J Burgneay

University of Southampton, Southampton, England, United Kingdom

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Publications (2)9.2 Total impact

  • Source
    L Yardley · J Burgneay · I Nazareth · L Luxon
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    ABSTRACT: To determine neurootological and psychiatric abnormalities associated with complaints of dizziness in an epidemiological community sample of people of working age, and the extent of comorbidity between neuro-otological and psychiatric dysfunction. A survey of 3884 people randomly selected from six general practice lists identified 262 people with significant dizziness, from which a subsample of 15 men and 22 women were recruited for testing. Dizzy subjects were evaluated by blind neuro-otological testing, computerised dynamic posturography, a computerised psychiatric assessment, neuro-otological and general medical examination, and diagnosis. An age matched control group of 18 men and 22 women underwent the same evaluation. Tests of auditory, vestibular, and oculo-motor function did not discriminate between dizzy subjects and controls, but dizzy subjects had significantly worse balance on posturographic testing, more diagnoses of medical disorder, and a higher prevalence of psychiatric morbidity. The findings suggest that dizziness in the community is typically characterised by mild physical disorder accompanied by some psychiatric disturbance. As the combination of minor physical and psychiatric disorder is known to be unusually persistent and handicapping, treatment programmes must be provided for this prevalent syndrome, perhaps by a partnership between primary care and neuro-otological and psychiatric hospital outpatient clinics with experience and expertise in the diagnosis and management of dizziness and psychiatric disturbance.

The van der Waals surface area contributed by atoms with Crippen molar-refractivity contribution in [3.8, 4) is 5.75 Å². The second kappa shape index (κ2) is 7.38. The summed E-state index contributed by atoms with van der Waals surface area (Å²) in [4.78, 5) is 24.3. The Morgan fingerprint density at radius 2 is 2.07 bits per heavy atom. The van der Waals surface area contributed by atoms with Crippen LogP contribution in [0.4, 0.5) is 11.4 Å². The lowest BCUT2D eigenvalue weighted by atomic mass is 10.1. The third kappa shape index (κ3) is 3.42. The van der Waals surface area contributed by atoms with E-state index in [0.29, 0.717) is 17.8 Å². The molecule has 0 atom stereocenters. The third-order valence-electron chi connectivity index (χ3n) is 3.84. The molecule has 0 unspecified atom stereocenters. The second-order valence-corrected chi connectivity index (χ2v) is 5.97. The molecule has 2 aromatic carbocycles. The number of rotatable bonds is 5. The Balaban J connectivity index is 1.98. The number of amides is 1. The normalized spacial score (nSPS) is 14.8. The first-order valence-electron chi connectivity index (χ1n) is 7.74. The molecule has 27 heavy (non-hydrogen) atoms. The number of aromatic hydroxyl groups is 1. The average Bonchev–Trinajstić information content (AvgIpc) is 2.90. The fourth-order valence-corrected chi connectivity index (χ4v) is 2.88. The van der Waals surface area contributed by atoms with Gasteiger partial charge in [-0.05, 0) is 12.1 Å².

Full-text · Article · Dec 1998 · Journal of Neurology Neurosurgery & Psychiatry
  • L Yardley · J Burgneay · G Andersson · N Owen · I Nazareth · L Luxon
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    ABSTRACT: Since the majority of people with dizziness in the community are never referred for specialist testing and treatment, the purpose of this study was to investigate whether it was desirable and feasible to provide vestibular rehabilitation for this patient population. Demand for therapy was assessed by a survey of 9198 working age people randomly sampled from six general practices. One in 10 respondents reported current, handicapping dizziness, but fewer than 2% of those with dizziness severe enough to merit treatment proved suitable and willing to attend hospital for testing and rehabilitation. Nevertheless, vestibular rehabilitation was clearly beneficial for the 16 patients who completed the therapy programme, as their scores on measures of symptoms, disability, handicap and postural stability improved significantly post-therapy to near-normal levels. We conclude that there is a need for provision of vestibular rehabilitation in primary care for patients with dizziness in the community.
    No preview · Article · Nov 1998 · Clinical Otolaryngology